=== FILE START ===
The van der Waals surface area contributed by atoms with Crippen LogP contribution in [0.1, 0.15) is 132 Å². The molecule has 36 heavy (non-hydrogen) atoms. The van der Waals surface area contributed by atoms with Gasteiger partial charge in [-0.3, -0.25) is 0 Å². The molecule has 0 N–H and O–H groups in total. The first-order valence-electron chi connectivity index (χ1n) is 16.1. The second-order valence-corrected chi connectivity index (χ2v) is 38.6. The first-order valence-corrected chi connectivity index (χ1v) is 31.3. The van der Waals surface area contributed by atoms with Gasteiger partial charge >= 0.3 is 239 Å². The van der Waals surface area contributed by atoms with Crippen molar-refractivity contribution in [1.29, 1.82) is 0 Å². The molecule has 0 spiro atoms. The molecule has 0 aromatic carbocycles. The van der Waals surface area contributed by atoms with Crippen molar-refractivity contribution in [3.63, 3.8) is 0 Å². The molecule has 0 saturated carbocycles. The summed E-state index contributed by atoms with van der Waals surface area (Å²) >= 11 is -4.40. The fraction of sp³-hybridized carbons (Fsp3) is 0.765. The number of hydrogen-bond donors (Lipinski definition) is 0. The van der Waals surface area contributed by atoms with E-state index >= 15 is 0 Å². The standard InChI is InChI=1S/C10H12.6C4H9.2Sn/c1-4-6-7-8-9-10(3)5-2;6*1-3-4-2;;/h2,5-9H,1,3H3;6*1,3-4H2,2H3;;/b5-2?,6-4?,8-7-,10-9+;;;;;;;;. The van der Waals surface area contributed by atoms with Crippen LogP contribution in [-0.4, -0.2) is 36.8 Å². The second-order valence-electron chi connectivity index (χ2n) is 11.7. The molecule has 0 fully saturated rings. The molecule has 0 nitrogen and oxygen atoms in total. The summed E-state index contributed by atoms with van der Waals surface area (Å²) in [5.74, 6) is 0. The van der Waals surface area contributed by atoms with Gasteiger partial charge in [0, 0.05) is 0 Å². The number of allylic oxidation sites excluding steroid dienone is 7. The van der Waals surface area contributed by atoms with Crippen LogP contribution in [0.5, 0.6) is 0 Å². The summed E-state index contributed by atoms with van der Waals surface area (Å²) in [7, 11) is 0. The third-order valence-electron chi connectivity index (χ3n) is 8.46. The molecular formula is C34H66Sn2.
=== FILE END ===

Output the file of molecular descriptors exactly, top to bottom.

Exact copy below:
The van der Waals surface area contributed by atoms with Crippen LogP contribution in [0.1, 0.15) is 132 Å². The molecule has 36 heavy (non-hydrogen) atoms. The van der Waals surface area contributed by atoms with Gasteiger partial charge in [-0.3, -0.25) is 0 Å². The molecule has 0 N–H and O–H groups in total. The first-order valence-electron chi connectivity index (χ1n) is 16.1. The second-order valence-corrected chi connectivity index (χ2v) is 38.6. The first-order valence-corrected chi connectivity index (χ1v) is 31.3. The van der Waals surface area contributed by atoms with Gasteiger partial charge >= 0.3 is 239 Å². The van der Waals surface area contributed by atoms with Crippen molar-refractivity contribution in [1.29, 1.82) is 0 Å². The molecule has 0 spiro atoms. The molecule has 0 aromatic carbocycles. The van der Waals surface area contributed by atoms with Crippen molar-refractivity contribution in [3.63, 3.8) is 0 Å². The molecule has 0 saturated carbocycles. The summed E-state index contributed by atoms with van der Waals surface area (Å²) >= 11 is -4.40. The fraction of sp³-hybridized carbons (Fsp3) is 0.765. The number of hydrogen-bond donors (Lipinski definition) is 0. The van der Waals surface area contributed by atoms with E-state index >= 15 is 0 Å². The standard InChI is InChI=1S/C10H12.6C4H9.2Sn/c1-4-6-7-8-9-10(3)5-2;6*1-3-4-2;;/h2,5-9H,1,3H3;6*1,3-4H2,2H3;;/b5-2?,6-4?,8-7-,10-9+;;;;;;;;. The van der Waals surface area contributed by atoms with Crippen LogP contribution in [-0.4, -0.2) is 36.8 Å². The second-order valence-electron chi connectivity index (χ2n) is 11.7. The molecule has 0 fully saturated rings. The molecule has 0 nitrogen and oxygen atoms in total. The summed E-state index contributed by atoms with van der Waals surface area (Å²) in [5.74, 6) is 0. The van der Waals surface area contributed by atoms with Gasteiger partial charge in [0, 0.05) is 0 Å². The number of allylic oxidation sites excluding steroid dienone is 7. The van der Waals surface area contributed by atoms with Crippen LogP contribution in [0.5, 0.6) is 0 Å². The summed E-state index contributed by atoms with van der Waals surface area (Å²) in [7, 11) is 0. The third-order valence-electron chi connectivity index (χ3n) is 8.46. The molecular formula is C34H66Sn2.